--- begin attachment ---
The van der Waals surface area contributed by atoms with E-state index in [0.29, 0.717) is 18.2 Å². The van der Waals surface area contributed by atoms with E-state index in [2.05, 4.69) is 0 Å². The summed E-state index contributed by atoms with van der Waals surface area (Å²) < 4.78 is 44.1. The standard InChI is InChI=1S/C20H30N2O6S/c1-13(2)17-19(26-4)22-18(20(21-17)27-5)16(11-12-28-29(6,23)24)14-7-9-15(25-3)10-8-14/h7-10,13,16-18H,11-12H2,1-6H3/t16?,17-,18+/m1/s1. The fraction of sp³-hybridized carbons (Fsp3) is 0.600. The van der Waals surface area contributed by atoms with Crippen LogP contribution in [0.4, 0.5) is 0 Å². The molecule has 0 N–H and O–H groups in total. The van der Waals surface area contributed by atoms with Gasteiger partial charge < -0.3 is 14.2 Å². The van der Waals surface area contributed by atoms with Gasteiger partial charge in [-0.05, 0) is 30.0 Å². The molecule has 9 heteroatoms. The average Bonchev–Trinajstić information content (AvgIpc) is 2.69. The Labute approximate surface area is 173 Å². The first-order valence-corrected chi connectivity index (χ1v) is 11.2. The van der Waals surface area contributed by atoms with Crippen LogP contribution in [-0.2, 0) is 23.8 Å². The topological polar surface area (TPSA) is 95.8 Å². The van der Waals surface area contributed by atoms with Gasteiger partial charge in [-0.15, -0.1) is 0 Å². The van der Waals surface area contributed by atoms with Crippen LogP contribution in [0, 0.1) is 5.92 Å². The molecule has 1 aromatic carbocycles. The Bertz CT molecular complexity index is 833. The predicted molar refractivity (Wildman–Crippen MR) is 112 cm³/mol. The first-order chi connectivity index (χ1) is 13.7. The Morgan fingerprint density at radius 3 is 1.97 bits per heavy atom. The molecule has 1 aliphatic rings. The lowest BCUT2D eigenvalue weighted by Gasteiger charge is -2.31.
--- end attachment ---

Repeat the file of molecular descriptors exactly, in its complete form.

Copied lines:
The van der Waals surface area contributed by atoms with E-state index in [0.29, 0.717) is 18.2 Å². The van der Waals surface area contributed by atoms with E-state index in [2.05, 4.69) is 0 Å². The summed E-state index contributed by atoms with van der Waals surface area (Å²) < 4.78 is 44.1. The standard InChI is InChI=1S/C20H30N2O6S/c1-13(2)17-19(26-4)22-18(20(21-17)27-5)16(11-12-28-29(6,23)24)14-7-9-15(25-3)10-8-14/h7-10,13,16-18H,11-12H2,1-6H3/t16?,17-,18+/m1/s1. The fraction of sp³-hybridized carbons (Fsp3) is 0.600. The van der Waals surface area contributed by atoms with Crippen LogP contribution in [0.4, 0.5) is 0 Å². The molecule has 0 N–H and O–H groups in total. The van der Waals surface area contributed by atoms with Gasteiger partial charge < -0.3 is 14.2 Å². The van der Waals surface area contributed by atoms with Gasteiger partial charge in [-0.05, 0) is 30.0 Å². The molecule has 9 heteroatoms. The average Bonchev–Trinajstić information content (AvgIpc) is 2.69. The Labute approximate surface area is 173 Å². The first-order valence-corrected chi connectivity index (χ1v) is 11.2. The van der Waals surface area contributed by atoms with Crippen LogP contribution in [-0.2, 0) is 23.8 Å². The topological polar surface area (TPSA) is 95.8 Å². The van der Waals surface area contributed by atoms with Gasteiger partial charge in [-0.15, -0.1) is 0 Å². The van der Waals surface area contributed by atoms with Crippen LogP contribution in [0, 0.1) is 5.92 Å². The molecule has 1 aromatic carbocycles. The Bertz CT molecular complexity index is 833. The predicted molar refractivity (Wildman–Crippen MR) is 112 cm³/mol. The first-order chi connectivity index (χ1) is 13.7. The Morgan fingerprint density at radius 3 is 1.97 bits per heavy atom. The molecule has 1 aliphatic rings. The lowest BCUT2D eigenvalue weighted by Gasteiger charge is -2.31.